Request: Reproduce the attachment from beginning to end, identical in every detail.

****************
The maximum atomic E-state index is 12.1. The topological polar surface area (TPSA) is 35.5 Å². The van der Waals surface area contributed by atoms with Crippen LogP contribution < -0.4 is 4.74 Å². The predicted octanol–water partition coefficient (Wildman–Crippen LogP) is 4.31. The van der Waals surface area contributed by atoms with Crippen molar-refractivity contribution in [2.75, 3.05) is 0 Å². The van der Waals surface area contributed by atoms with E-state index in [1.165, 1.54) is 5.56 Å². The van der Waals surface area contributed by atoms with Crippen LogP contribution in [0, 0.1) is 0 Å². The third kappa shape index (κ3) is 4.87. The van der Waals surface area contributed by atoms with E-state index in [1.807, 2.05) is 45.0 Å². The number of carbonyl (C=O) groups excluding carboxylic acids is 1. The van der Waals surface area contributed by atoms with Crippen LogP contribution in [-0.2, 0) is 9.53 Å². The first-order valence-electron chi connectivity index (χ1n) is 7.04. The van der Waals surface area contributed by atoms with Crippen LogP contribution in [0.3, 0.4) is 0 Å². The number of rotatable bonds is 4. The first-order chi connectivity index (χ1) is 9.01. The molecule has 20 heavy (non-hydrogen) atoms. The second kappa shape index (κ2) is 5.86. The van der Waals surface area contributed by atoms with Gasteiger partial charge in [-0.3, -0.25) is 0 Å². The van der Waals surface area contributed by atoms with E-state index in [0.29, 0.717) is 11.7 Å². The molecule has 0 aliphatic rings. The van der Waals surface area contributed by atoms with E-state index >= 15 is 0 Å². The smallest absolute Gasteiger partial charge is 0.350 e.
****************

The maximum atomic E-state index is 12.1. The topological polar surface area (TPSA) is 35.5 Å². The van der Waals surface area contributed by atoms with Crippen LogP contribution < -0.4 is 4.74 Å². The predicted octanol–water partition coefficient (Wildman–Crippen LogP) is 4.31. The van der Waals surface area contributed by atoms with Crippen molar-refractivity contribution in [2.75, 3.05) is 0 Å². The van der Waals surface area contributed by atoms with E-state index in [1.165, 1.54) is 5.56 Å². The van der Waals surface area contributed by atoms with Crippen LogP contribution in [0, 0.1) is 0 Å². The third kappa shape index (κ3) is 4.87. The van der Waals surface area contributed by atoms with E-state index in [1.807, 2.05) is 45.0 Å². The number of carbonyl (C=O) groups excluding carboxylic acids is 1. The van der Waals surface area contributed by atoms with Crippen LogP contribution in [-0.2, 0) is 9.53 Å². The first-order valence-electron chi connectivity index (χ1n) is 7.04. The van der Waals surface area contributed by atoms with Crippen LogP contribution in [0.3, 0.4) is 0 Å². The number of rotatable bonds is 4. The first-order chi connectivity index (χ1) is 9.01. The molecule has 20 heavy (non-hydrogen) atoms. The second kappa shape index (κ2) is 5.86. The van der Waals surface area contributed by atoms with Gasteiger partial charge in [-0.3, -0.25) is 0 Å². The van der Waals surface area contributed by atoms with E-state index in [0.29, 0.717) is 11.7 Å². The molecule has 0 aliphatic rings. The van der Waals surface area contributed by atoms with E-state index >= 15 is 0 Å². The smallest absolute Gasteiger partial charge is 0.350 e.